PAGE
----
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Fri 1 Jan 2010 03:27 PM

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Is Ali Al Faraj fit to run Portsmouth Football Club?

It's time for Ali Al Faraj to face the scrutiny of fans & media, says Pompey fan Colin Farmery.

 

As Portsmouth Football Club prepares to 'celebrate' New Year bottom of the league, facing a winding up order from Her Majesty's Revenue and Customs and having just announced for the third time in four months it is unable to pay its salary bill on time fans can be forgiven for wondering what on earth is going on.

 

Understandably fans want a focus for the frustration they feel at having seen the best team in half a century - and FA Cup winners less than two years ago - decimated and the fragile bond between club and supporter potentially irreparably damaged.

 

While fans chanting for 'their' club back, miss the fact that PFC has been a private limited company since its inception in 1898, they nevertheless have a point.

 

Since 1972 PFC has been the plaything of sole owners. John Deacon, Jim Gregory, Milan Mandaric and Sacha Gaydamak can all be placed in the by-and-large 'benign' dictator category.

 

Whatever the ups and downs on and off the field, fans at least knew who was in charge, made their discontent known when things were going wrong and administered the (sometimes grudging) praise when it was due.

 

Even the hapless son of Jim, Martin Gregory, tried. Inheriting a loss-making business he had little or no interest in, his ill-fated, but well-intentioned, partnership with Terry Venables and Eddie Ashby ended in recrimination and ultimate administration in 1999.

 

Plus ça change. Since August 2009 we have moved into uncharted territory, however.

 

In many ways it is hard not to feel sorry for Sulaiman Al Fahim [ click to read ].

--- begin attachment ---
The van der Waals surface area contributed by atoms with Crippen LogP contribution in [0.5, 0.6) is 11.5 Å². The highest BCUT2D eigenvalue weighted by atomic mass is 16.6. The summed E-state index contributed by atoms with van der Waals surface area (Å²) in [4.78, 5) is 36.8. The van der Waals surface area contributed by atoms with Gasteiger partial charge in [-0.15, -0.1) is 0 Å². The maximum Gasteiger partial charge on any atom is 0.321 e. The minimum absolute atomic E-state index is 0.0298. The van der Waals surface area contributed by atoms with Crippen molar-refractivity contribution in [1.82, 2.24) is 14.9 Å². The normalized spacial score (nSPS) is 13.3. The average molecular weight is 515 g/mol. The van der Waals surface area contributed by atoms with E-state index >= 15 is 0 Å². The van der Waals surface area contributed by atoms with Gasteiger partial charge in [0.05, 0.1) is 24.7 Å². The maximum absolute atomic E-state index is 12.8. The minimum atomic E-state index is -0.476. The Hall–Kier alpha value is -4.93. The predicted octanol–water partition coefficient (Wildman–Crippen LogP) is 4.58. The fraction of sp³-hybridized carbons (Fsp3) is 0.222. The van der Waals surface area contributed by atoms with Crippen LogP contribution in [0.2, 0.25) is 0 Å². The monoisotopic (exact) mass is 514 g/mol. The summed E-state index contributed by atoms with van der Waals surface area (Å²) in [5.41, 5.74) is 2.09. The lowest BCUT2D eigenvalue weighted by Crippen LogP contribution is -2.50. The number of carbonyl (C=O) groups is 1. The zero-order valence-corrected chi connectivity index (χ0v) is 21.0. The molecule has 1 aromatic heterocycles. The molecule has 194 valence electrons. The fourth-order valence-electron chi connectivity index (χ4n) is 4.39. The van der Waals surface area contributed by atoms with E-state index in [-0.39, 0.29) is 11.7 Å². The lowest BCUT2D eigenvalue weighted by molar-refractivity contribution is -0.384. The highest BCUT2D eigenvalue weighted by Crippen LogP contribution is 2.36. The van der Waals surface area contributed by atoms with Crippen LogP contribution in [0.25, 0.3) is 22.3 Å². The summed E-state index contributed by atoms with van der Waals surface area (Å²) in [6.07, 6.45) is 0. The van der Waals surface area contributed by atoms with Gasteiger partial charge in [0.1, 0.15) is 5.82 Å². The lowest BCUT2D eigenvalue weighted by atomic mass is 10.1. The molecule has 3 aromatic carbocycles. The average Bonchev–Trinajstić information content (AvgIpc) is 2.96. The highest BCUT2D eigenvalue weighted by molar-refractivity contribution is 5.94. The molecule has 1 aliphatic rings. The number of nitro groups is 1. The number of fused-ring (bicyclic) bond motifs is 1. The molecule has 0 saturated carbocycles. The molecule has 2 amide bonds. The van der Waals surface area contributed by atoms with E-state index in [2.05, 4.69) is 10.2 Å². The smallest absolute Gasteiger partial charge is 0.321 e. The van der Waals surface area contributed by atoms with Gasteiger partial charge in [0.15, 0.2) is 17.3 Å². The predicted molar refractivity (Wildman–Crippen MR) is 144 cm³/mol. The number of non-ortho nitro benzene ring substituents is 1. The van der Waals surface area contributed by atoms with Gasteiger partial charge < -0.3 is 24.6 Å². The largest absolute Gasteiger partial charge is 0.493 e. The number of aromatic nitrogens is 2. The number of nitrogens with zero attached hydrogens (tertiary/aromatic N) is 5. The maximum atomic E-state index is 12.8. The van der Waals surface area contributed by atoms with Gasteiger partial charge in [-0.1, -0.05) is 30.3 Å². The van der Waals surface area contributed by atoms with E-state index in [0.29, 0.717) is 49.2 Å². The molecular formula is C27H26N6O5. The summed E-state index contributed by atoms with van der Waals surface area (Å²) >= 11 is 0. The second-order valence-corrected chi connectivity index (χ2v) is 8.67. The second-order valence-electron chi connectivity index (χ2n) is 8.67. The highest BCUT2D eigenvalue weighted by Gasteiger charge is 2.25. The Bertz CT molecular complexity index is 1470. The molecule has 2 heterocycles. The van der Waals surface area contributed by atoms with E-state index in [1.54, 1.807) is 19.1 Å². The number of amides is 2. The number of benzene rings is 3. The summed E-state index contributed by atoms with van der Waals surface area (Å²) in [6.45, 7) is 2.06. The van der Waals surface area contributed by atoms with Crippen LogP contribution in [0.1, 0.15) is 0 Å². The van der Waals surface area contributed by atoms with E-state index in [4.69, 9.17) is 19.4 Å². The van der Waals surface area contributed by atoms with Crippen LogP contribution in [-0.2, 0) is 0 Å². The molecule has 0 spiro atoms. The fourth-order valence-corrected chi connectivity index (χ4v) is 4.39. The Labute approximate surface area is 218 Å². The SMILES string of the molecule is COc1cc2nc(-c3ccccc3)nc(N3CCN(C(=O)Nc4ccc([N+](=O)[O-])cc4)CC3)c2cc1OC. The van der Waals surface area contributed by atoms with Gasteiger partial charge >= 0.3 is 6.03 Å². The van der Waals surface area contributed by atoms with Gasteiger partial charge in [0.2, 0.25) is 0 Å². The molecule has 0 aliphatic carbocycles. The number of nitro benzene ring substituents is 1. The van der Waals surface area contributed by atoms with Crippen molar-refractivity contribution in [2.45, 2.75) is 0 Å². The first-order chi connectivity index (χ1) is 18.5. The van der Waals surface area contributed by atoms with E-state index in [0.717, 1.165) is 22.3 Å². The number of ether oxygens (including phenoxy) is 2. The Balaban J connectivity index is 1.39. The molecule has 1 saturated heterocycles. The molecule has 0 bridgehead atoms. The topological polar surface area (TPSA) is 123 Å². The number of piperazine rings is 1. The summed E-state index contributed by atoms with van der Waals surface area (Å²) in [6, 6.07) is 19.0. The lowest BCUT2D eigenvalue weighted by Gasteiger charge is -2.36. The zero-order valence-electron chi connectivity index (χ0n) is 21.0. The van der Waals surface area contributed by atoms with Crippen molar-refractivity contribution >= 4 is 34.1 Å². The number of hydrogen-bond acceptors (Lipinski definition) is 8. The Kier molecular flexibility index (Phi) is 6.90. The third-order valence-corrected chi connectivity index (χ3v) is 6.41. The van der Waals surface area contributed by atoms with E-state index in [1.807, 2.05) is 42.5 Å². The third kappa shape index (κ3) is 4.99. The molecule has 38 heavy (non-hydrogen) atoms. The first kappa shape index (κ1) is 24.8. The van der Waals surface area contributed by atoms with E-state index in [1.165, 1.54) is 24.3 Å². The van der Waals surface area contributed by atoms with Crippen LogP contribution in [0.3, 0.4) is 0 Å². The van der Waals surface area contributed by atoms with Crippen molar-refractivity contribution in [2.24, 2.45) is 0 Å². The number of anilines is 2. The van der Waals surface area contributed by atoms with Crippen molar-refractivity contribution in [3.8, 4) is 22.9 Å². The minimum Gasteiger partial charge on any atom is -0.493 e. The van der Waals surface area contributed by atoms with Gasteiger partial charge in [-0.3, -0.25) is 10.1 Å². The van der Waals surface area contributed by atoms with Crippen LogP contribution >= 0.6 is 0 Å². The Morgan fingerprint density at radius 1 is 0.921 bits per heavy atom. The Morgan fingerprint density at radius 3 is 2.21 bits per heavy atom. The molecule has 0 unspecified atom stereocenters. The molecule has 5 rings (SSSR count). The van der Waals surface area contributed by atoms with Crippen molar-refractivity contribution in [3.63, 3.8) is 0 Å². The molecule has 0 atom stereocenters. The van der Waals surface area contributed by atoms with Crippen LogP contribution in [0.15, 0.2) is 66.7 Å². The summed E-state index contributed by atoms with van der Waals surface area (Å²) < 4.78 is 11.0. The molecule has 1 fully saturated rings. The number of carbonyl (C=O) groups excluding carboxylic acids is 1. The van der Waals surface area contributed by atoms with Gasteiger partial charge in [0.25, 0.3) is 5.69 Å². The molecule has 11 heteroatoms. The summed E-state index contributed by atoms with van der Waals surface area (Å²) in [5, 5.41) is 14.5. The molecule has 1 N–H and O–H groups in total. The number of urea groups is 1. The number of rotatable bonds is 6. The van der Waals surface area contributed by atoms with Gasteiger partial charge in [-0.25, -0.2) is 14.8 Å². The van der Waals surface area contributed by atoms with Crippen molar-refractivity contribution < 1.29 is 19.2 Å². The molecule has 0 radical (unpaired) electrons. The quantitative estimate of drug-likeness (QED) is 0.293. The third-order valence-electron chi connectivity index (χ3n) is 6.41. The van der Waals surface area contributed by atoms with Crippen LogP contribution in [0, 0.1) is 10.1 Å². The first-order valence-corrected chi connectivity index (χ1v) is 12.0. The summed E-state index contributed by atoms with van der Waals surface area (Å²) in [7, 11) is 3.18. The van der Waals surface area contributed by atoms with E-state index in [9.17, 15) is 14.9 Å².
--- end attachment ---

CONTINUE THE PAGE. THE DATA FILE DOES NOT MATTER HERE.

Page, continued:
This man is genuinely desperately keen to do 'right' by Portsmouth Football Club and its fans.

 

He will argue, plausibly, that he had a deal with Gaydamak and was on course to meet his commitments and timescales for refinancing the club by the end of 2009.

 

When push came to shove however, he was unwilling or unable able to come up with the cash to see off the persistent bid of the 'Ali Al Faraj' group. Al Fahim's consolation prize was the Chairmanship and a ten per cent stake.

 

Some fans have asked why Al Fahim has yet to inject his '£50 million'. If he has the money, to be honest, he is wise to keep it in his pocket as things stand, but more of that later.

 

The reason Al Fahim sold out so quickly can be largely laid at Peter Storrie's door. Seduced by Al Faraj's promises and frustrated by Al Fahim's evident innocence in the murky old world of top level professional football, he believed this group provided a better and more sustainable future.

 

A desperate time called for desperate measures. An impending wage bill in September had to be met so he acted. Fans groups were mobilised and Al Fahim was bounced into selling.

 

Storrie has his critics among Pompey fans, but much of it is unjust. His partnerships with both Mandaric and Gaydamak have seen PFC progress on and off the field at a rate few could have imagined ten years ago.

 

He is widely respected in football circles and his contacts book has invariably helped the club out of many a cashflow crisis over years. Portsmouth FC is an established Premier League club because of Storrie, not in spite of him.